Ever been in a trauma activation where it seems like the first thing that happens is that someone steps up to the patient with the ultrasound probe in hand? And then it takes 5 minutes of pushing and prodding to get the exam done?
Well, it’s not supposed to be that way. The whole point of adhering to the usual ATLS protocol is to ensure that the patient stays alive through and well after your exam. And FAST is not part of the primary or secondary surveys, it is an adjunct.
As always, there are a few exceptions to the rule above.
- If an unstable patient arrives without an obvious source of bleeding, FAST of the abdomen should be able to detect if a large hemoperitoneum is present. This will expedite the patient’s transfer to the OR.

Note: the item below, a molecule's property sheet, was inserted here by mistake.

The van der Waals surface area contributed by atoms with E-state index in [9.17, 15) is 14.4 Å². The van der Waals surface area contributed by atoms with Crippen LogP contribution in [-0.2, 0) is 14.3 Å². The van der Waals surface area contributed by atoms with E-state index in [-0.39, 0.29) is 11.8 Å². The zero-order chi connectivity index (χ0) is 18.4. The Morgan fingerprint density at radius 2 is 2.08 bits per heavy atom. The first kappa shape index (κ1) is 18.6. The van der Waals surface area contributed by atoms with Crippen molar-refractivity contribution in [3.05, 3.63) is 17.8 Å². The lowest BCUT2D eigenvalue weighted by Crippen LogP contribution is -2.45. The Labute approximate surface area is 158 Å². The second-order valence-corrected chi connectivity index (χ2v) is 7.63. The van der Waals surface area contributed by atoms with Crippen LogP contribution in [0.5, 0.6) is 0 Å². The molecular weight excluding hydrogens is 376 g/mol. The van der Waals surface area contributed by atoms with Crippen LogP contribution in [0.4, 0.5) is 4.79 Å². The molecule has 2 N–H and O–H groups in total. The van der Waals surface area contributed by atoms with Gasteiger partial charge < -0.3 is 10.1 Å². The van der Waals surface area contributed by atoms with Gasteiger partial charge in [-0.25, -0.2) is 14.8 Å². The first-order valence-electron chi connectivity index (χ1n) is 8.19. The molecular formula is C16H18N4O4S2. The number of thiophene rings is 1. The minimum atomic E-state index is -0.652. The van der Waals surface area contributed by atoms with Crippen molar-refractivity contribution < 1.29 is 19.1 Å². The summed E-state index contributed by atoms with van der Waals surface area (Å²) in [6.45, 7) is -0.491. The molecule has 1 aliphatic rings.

- A patient in cardiac arrest may benefit from a quick FAST to determine if cardiac activity is present. If not, it may be time to terminate resuscitation.
Bottom line: With the exceptions noted above, always complete the ATLS primary and secondary surveys first. Then pull out the ultrasound machine, but be quick about it. If it takes more than about 60 seconds to do the exam, someone probably needs a little more practice.